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Magnetism

Magnetic fields

The quantum mechanical processes causing magnetic fields, should not be treated at this chapter. Let's just have a look at the phenomena around magnetic fields.
The magnetic flux density is used to describe the strength of a magnetic field. It is defined as the force acting on a current through a wire with the length l:

[3.15]    


Where is:
B - magnetic flux density, F - force, I - current, l - length of the wire

Therewith we get N/Am as the unit of the magnetic flux density. This unit is called Tesla, named after the Serb engineer Nikola Tesla, the unit symbol is T.
In contrast to electric field lines, the magnetic field lines have no starting point or ending, but run in closed loops. There are no (macroscopic) magnetic monopoles, carrying "magnetic charge". Like the field lines of an electric field, they demonstrate direction and strength of a magnetic field. The field lines never cross each other.

Permanent magnets

Magnetism can be observed at different materials. A non artificial magnetic material is Magnetite. This mineral consists out of iron(II,III) oxide with the chemical formula Fe3O4.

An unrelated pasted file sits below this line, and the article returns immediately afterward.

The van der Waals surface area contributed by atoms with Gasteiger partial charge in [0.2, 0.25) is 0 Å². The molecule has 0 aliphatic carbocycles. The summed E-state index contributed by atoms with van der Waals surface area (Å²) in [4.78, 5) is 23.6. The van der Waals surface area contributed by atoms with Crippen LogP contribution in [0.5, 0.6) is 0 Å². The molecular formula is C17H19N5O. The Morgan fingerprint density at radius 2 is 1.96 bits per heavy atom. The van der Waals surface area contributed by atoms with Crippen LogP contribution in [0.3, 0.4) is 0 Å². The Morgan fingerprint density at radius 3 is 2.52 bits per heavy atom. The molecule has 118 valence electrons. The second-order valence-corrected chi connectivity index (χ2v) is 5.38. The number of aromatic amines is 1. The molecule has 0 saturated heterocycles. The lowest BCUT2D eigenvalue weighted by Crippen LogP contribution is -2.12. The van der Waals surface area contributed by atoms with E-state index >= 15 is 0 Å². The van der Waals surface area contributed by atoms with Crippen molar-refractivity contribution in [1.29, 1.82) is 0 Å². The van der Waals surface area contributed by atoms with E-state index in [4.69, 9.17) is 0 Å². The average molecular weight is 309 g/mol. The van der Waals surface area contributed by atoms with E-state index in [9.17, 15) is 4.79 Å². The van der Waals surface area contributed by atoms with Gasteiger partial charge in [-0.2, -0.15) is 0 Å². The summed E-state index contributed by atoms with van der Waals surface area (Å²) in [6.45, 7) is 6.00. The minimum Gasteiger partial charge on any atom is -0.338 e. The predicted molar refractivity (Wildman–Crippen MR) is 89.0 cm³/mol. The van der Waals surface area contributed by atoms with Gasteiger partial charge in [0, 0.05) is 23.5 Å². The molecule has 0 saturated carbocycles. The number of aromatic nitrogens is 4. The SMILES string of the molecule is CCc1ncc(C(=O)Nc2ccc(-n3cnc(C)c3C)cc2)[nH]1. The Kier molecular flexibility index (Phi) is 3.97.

Magnets produce a permanent magnetic field, being responsible for a force that attracts or repels other magnets. The field lines penetrate magnets, leaving at the south pole (usually marked green) and entering at the north pole (red). Insides the magnet the field lines run accordingly from the north to the south pole. The force between identical poles of two magnets repeals each other, different poles attract each other. For this reason, a magnet is tending to orient the magnetic moment parallel to the field when it is put inside an external magnetic field. The north pole is pointing towards the south pole of the external field. If the external field is inhomogeneous, the magnet is attracted by the area of higher field strength.

Field lines of a permanent magnet
Figure 1:
At the left picture you can see the field lines of a bar-shaped magnet.
The field lines are running from the the red marked north pole to the green south pole. They don't stop at the south pole, but the lines inside the magnet (running from south to north) are not painted at the drawing.

Electromagnetism

Charges moving with constant speed, generate a magnetic field. The according field lines are running in circles around the axis of movement. The direction of the field lines can be identified by using the "right hand grip rule": If the thumb of your right hand is pointing to the direction of the (positive) current and you grip the (imaginary) line of the current, your fingers are pointing to the direction of the magnetic field lines. Positive current means that positive charges are moving from the positive terminal to the negative terminal. The direction of the magnetic field lines stays the same, while negative charges are moving from the negative to the positive terminal instead.

Field lines caused by an electric current
Figure 2: